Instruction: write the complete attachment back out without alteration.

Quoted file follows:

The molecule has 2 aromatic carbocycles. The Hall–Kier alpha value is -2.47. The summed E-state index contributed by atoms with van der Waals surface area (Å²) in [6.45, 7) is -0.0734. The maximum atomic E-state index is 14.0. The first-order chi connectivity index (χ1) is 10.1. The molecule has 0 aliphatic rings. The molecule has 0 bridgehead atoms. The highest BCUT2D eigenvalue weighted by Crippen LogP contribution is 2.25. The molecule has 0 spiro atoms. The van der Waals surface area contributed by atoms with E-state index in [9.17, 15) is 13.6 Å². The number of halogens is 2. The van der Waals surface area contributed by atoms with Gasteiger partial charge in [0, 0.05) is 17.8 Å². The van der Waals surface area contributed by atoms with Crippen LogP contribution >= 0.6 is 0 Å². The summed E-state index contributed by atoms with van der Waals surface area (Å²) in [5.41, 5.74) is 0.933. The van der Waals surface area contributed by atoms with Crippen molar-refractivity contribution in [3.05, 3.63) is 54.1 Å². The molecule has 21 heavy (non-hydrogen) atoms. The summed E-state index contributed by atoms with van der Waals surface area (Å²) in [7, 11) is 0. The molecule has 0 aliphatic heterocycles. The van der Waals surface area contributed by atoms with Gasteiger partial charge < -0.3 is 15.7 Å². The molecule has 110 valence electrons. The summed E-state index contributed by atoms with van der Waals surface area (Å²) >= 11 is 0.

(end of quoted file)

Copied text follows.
The molecule has 2 aromatic carbocycles. The Hall–Kier alpha value is -2.47. The summed E-state index contributed by atoms with van der Waals surface area (Å²) in [6.45, 7) is -0.0734. The maximum atomic E-state index is 14.0. The first-order chi connectivity index (χ1) is 10.1. The molecule has 0 aliphatic rings. The molecule has 0 bridgehead atoms. The highest BCUT2D eigenvalue weighted by Crippen LogP contribution is 2.25. The molecule has 0 spiro atoms. The van der Waals surface area contributed by atoms with E-state index in [9.17, 15) is 13.6 Å². The number of halogens is 2. The van der Waals surface area contributed by atoms with Gasteiger partial charge in [0, 0.05) is 17.8 Å². The van der Waals surface area contributed by atoms with Crippen LogP contribution >= 0.6 is 0 Å². The summed E-state index contributed by atoms with van der Waals surface area (Å²) in [5.41, 5.74) is 0.933. The van der Waals surface area contributed by atoms with Crippen molar-refractivity contribution in [3.05, 3.63) is 54.1 Å². The molecule has 21 heavy (non-hydrogen) atoms. The summed E-state index contributed by atoms with van der Waals surface area (Å²) in [7, 11) is 0. The molecule has 0 aliphatic heterocycles. The van der Waals surface area contributed by atoms with Gasteiger partial charge < -0.3 is 15.7 Å². The molecule has 110 valence electrons. The summed E-state index contributed by atoms with van der Waals surface area (Å²) >= 11 is 0.